The Elizaphanian has a post up collecting his theological responses to the environmental issue of peak oil. (h/t Dean Knisely)
Too, one of his recent posts deals with switching away from Windows.
This is pretty high on my list. My Linux machine is down at the moment but its a result of age finally catching up with it. The hardware was at least ten years old—if not older. Nevertheless, it ran Xubuntu just fine with no serious time lags. So (here’s the Earth Day tie-in—tenuous though it be…) I could get away with using hardware from the previous century without having to constantly junk and consume to keep up with ever-voracious demands from the Windows OS.
No, Xubuntu/Ubuntu, OpenOffice, Firefox, Eclipse are my new core suite. Since I do corporate computing I can’t entirely wash my hands of Windows and Office, but I can at home.
As much as I hope Open Source will catch on, however, I fear it will continue to find a home in a niche population than the true mainstream. M, for instance, will still retain a Windows machine. She’s not a computer person and hates when I tinker with things or when everything doesn’t work just as it ought. Many of the Open stuff still isn’t terribly user friendly—and some of it deliberately so, I think… Until that changes she’ll probably stick with Windows.
I’m afraid I’m with M. I don’t have the time to fiddle with such things.
It really shouldn’t matter what operating system you use. What matters is that you can get your data to move easily between the systems you choose.
I use Apple, not because I like the GUI (though I do) but because it’s trivial to move info back and forth. (I’ve had computers die on me and been able to slap together a linux desktop to get to my calendar, etc. while I wait for the repairs.)
The question of getting access to data is most of the reason that we’ve switched away from Exchange here in Phoenix and gone with Google Apps. (Besides the fact that it’s free…)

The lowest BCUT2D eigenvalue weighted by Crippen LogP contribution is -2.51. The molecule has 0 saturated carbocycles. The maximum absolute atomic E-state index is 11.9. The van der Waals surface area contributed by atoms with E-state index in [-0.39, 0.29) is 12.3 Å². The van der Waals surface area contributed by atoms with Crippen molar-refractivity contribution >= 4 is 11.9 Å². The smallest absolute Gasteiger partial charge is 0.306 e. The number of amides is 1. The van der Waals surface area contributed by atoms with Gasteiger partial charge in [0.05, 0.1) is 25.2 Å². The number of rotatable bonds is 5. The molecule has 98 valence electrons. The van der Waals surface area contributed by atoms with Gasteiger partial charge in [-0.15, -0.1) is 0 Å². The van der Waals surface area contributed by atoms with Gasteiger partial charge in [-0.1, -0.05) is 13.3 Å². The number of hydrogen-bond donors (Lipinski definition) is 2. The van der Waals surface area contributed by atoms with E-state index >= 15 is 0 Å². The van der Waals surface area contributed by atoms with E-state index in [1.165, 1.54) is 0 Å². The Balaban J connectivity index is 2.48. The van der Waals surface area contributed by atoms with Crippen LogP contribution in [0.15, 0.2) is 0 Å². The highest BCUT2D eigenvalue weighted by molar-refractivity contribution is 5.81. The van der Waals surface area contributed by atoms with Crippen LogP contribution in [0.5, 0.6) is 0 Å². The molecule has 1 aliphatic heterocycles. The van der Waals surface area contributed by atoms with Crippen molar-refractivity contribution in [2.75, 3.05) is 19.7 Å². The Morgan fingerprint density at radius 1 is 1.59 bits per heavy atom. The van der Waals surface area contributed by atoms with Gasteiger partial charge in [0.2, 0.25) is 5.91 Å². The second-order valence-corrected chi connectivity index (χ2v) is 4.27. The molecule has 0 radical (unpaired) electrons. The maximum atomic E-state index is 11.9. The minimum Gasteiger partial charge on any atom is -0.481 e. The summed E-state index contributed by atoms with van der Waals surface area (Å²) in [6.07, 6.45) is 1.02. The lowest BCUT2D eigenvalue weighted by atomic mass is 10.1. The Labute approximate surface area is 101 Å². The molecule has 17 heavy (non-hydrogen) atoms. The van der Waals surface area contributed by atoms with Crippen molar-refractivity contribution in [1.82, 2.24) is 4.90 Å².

You’re right about access to data—but I’m also aesthetically and technologically opposed to code bloat.
I’m also opposed to a business model which turns paying customers into beta-testers. Sure, there’s nothing wrong with a Windows OS—as long as you don’t buy it in the first 1.5-2 years of initial release…
You’re probably right about Linux remaining a niche thing, although that niche has certainly expanded significantly since I start using it a decade ago. (For reference, I’m typing this on a Dell laptop that *shipped* with Ubuntu — a nice jump from when I was tinkering with RedHat 4 on old hardware in high school.)
That said, there are some open source products that are basically ready for prime-time. OpenOffice and VLC come immediately to mind. I’ve had to install OpenOffice (or versions of it, like NeoOffice) on three separate computers for my wife and others to use in recent weeks. No complaints so far — it seems pretty usable from minute one.
You just can’t beat an Apple. They are hardier machines and with the exception of the advent of OS10 the conversions between editions of OS hasn’t required a whole new suite of programs.
I don’t know…I’ve lived nearly my entire life around professional software engineers and none of them will touch apple.
that said, it’s more difficult to genuinely screw things up when you aren’t allowed to perform certain operations. It’s easy to use and it’s also relatively safe for inexperienced users.
PH is working on transitioning me to linux. our desktop is running it these days (ice weasel!) so I can learn it.
I don’t care, and given my occupation I probably should have some sort of opinion on this. I don’t, though. Windows has its good points and bad. Same for the others.
Whatever, I always think….